2)  Eugenia Candolleana?  Tree was got before many people knew about E. candolleana.  The leaves are bigger than what Candolleana should be.  It doesn't shed bark annually.  It grows very much like how a jaboticaba would grow, particularly trunciflora, vexator, etc, and not like any of the Eugenias (at least not the fast growing ones like Candolleana).  I also get the sense that Candolleana is more of an upright grower when it gets bigger, rather than the general umbrella, almost weeping shape this tree is.

3)  Eugenia florida?  It's not supposed to have smooth red skin on the trunk, but this tree does have the sort of maybe rough grayish bark...maybe?  The leaves are almost big enough, per Helton, and I suspect this would have been more common than E. candolleana in the 90s.

4)  Some kind of Plinia that's much like Rivularis or Trunciflora.  Again, leaves are bigger than most known myrtacae, and are certainly bigger than previous mentioned species.  It's not grandiflora or aureana.

5)  A uvaia with much bigger than normal leaves.






47
Tropical Fruit Discussion / Re: Cambucá and other trees
« on: July 23, 2015, 03:52:22 PM »
I have, countless times, by now.

If you crush your candolleana leaves, do you get strong fragrance?  I can only get a hint of that green-nutmeg scent, by crushing really hard and smelling hard, and it doesn't smell quite right even then.

48
Tropical Fruit Discussion / Re: Cambucá and other trees
« on: July 22, 2015, 11:25:34 PM »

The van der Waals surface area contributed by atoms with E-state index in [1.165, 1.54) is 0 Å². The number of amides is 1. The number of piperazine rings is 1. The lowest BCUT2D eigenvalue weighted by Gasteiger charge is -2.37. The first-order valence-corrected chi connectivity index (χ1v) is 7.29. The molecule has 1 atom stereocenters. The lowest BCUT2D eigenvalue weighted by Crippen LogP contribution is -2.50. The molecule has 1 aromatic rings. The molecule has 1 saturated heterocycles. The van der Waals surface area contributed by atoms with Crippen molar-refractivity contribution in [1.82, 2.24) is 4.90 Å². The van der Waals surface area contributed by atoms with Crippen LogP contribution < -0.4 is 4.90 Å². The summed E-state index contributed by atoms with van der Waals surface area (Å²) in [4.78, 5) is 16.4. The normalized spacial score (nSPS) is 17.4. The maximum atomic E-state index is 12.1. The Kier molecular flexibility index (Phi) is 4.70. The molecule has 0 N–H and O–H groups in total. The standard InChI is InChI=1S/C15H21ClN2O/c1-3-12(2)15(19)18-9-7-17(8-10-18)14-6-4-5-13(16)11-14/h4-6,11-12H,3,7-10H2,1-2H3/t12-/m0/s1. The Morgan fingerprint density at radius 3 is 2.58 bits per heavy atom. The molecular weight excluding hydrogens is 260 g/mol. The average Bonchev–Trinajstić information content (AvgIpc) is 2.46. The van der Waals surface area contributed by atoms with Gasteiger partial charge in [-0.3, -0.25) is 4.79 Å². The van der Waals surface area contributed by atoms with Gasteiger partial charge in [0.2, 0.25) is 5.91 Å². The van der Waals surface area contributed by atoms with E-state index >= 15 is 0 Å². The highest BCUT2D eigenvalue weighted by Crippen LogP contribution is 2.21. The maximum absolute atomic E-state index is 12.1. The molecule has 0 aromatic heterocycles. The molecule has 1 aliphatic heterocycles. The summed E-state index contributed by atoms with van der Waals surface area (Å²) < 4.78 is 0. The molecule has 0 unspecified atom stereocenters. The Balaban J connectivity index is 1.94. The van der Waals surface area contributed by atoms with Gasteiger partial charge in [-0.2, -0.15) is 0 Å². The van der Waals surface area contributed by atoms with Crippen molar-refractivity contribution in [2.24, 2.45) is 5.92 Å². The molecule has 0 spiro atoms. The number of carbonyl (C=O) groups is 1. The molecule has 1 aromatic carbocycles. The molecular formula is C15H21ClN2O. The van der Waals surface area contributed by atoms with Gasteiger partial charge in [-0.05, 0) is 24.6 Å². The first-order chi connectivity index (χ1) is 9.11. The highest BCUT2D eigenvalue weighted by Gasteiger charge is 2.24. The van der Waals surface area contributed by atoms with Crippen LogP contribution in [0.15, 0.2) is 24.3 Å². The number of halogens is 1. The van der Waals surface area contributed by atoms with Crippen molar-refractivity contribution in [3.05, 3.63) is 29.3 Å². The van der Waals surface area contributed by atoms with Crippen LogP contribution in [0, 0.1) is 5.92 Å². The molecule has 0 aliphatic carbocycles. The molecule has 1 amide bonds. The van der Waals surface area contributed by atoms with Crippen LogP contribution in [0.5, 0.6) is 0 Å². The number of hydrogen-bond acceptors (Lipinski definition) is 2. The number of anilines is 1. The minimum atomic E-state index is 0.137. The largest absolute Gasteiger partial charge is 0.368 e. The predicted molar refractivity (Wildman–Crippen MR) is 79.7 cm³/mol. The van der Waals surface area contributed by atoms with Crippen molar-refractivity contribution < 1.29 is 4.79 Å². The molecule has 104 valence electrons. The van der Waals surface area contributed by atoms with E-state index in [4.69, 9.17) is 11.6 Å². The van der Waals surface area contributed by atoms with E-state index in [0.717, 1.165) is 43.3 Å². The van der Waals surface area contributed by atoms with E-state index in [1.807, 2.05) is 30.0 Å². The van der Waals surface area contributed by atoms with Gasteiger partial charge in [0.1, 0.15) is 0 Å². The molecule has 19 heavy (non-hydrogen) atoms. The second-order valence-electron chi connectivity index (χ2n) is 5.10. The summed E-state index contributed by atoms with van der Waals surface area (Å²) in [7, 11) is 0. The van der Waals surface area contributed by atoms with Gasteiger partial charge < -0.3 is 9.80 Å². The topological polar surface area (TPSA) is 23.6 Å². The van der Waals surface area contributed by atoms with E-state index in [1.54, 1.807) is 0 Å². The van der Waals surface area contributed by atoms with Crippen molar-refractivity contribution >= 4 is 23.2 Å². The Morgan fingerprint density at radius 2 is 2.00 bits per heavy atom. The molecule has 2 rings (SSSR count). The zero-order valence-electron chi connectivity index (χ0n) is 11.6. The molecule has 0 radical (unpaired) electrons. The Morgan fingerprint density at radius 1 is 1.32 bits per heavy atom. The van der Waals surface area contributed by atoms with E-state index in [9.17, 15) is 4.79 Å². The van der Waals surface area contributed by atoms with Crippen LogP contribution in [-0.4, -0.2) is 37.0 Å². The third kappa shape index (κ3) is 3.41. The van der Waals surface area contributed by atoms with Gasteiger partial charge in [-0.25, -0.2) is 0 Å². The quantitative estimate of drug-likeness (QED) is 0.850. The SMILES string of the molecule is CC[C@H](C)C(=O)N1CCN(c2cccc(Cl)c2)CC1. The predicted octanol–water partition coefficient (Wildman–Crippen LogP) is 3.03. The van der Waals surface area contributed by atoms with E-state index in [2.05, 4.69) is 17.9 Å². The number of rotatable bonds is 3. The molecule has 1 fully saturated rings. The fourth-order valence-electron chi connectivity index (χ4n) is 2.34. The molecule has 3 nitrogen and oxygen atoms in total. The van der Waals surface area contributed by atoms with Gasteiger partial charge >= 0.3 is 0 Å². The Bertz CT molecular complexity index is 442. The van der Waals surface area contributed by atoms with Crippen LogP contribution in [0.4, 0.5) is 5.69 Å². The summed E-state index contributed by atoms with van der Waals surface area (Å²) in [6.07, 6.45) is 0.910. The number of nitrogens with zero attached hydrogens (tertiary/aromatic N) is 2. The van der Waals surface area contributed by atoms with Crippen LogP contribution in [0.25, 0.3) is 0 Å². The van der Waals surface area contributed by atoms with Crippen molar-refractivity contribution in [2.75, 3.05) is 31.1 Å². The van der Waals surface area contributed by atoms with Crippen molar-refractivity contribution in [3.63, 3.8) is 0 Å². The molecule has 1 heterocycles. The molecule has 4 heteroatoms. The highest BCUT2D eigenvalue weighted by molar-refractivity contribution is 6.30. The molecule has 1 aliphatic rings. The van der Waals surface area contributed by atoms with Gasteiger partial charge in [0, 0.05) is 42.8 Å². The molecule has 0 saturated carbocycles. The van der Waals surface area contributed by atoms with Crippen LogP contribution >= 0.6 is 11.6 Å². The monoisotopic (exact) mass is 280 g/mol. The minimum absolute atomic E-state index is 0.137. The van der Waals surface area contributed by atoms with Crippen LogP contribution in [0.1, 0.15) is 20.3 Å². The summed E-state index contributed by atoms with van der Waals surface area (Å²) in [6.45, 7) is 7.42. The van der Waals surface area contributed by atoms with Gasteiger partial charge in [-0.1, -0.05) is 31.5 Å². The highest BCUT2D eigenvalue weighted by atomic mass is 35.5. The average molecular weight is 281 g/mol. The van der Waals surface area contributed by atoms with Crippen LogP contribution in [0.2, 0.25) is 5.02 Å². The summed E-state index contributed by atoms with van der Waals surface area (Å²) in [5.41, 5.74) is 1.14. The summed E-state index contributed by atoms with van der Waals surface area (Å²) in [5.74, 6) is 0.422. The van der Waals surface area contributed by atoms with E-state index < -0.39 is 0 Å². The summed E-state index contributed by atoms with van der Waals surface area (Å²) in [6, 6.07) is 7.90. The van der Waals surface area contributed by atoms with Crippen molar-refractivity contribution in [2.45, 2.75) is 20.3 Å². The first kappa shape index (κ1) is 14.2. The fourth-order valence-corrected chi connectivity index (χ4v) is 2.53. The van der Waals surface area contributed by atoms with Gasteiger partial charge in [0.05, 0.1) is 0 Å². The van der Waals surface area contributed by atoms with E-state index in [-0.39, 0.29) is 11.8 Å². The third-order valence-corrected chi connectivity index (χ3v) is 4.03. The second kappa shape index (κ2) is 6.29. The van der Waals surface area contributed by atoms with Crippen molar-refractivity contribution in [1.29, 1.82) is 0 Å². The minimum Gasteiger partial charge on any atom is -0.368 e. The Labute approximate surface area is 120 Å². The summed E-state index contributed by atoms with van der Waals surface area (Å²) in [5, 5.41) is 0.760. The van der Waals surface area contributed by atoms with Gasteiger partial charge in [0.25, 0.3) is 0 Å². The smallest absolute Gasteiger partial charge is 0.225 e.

At this point, I've also entertained Stoppers and other rarer ornamentals--have had to drop b/c only Simpson's has red bark, otherwise not a match.

Substantial red coloration of the bark is a pretty good way of eliminating a lot of suspects.  E. florida, floribunda has been eliminated, various uvaias clearly don't have big enough leaves.

Pretty much left with:

Eugenia Candolleana

+ looks right, flowers right, has red bark

-  Leaves on my tree slightly too large on average--some are 10cm in length, not vigorous (when it has been happy, never grew substantially, has taken size before it would really grow much) Also sounds like it's a more regular shedder of bark compared to mine, lastly acquired before it was well known, wrong color fruit to be described as cambuca.

Plinia Renatiana

+ e-jardim seems to say it has bark like cambuca/psidium, so red bark, online dried collections from Brazil (but not F Guiana) shows proper leaf, flowering, good faith collection would have a fruit similar to cambuca.  E-jardim shows growing tip on top of seedling that is exactly like how mine (and candolleana, and P. rivularis, etc) is colored and grows.  Known as a cambuca variant in Brazil.

- relying on minimal description, average leaves are described to be a bit bigger than mine

Will borrow a camera as soon as it actually blossoms.


49
Personal experience...Jaboticabas are awesome houseplants.  They can take a reasonable amount of abuse (not really neglect, just not super-green finger folks) and will still flower (which smells great) and fruit for you in pots.

50
Marlohe:

He means, are you using water from the city or well water that might be too hard?  Also, are you using fertilizer or something else that has lots of salts?

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Also, stop with the sun stuff.  Don't ask people to voice your own concerns so you can feel right.